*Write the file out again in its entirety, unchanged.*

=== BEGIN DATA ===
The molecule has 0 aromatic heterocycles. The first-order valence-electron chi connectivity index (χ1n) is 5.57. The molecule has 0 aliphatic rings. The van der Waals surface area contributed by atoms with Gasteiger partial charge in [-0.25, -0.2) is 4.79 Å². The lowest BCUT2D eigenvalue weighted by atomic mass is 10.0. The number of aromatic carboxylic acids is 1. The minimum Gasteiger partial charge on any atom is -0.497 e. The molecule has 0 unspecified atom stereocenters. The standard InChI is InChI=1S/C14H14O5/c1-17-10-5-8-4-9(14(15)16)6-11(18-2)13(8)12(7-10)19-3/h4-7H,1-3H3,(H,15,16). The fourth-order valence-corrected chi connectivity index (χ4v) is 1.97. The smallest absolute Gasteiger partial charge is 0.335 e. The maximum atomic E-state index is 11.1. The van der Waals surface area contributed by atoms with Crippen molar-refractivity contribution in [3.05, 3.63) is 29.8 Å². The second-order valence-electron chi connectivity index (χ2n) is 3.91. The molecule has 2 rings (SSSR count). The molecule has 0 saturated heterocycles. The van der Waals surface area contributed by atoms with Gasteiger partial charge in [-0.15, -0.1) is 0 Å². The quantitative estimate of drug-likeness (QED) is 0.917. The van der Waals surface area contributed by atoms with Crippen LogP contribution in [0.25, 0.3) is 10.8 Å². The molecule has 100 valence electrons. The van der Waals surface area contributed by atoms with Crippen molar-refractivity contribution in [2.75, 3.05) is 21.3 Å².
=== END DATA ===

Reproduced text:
The molecule has 0 aromatic heterocycles. The first-order valence-electron chi connectivity index (χ1n) is 5.57. The molecule has 0 aliphatic rings. The van der Waals surface area contributed by atoms with Gasteiger partial charge in [-0.25, -0.2) is 4.79 Å². The lowest BCUT2D eigenvalue weighted by atomic mass is 10.0. The number of aromatic carboxylic acids is 1. The minimum Gasteiger partial charge on any atom is -0.497 e. The molecule has 0 unspecified atom stereocenters. The standard InChI is InChI=1S/C14H14O5/c1-17-10-5-8-4-9(14(15)16)6-11(18-2)13(8)12(7-10)19-3/h4-7H,1-3H3,(H,15,16). The fourth-order valence-corrected chi connectivity index (χ4v) is 1.97. The smallest absolute Gasteiger partial charge is 0.335 e. The maximum atomic E-state index is 11.1. The van der Waals surface area contributed by atoms with Crippen molar-refractivity contribution in [3.05, 3.63) is 29.8 Å². The second-order valence-electron chi connectivity index (χ2n) is 3.91. The molecule has 2 rings (SSSR count). The molecule has 0 saturated heterocycles. The van der Waals surface area contributed by atoms with Gasteiger partial charge in [-0.15, -0.1) is 0 Å². The quantitative estimate of drug-likeness (QED) is 0.917. The van der Waals surface area contributed by atoms with Crippen LogP contribution in [0.25, 0.3) is 10.8 Å². The molecule has 100 valence electrons. The van der Waals surface area contributed by atoms with Crippen molar-refractivity contribution in [2.75, 3.05) is 21.3 Å².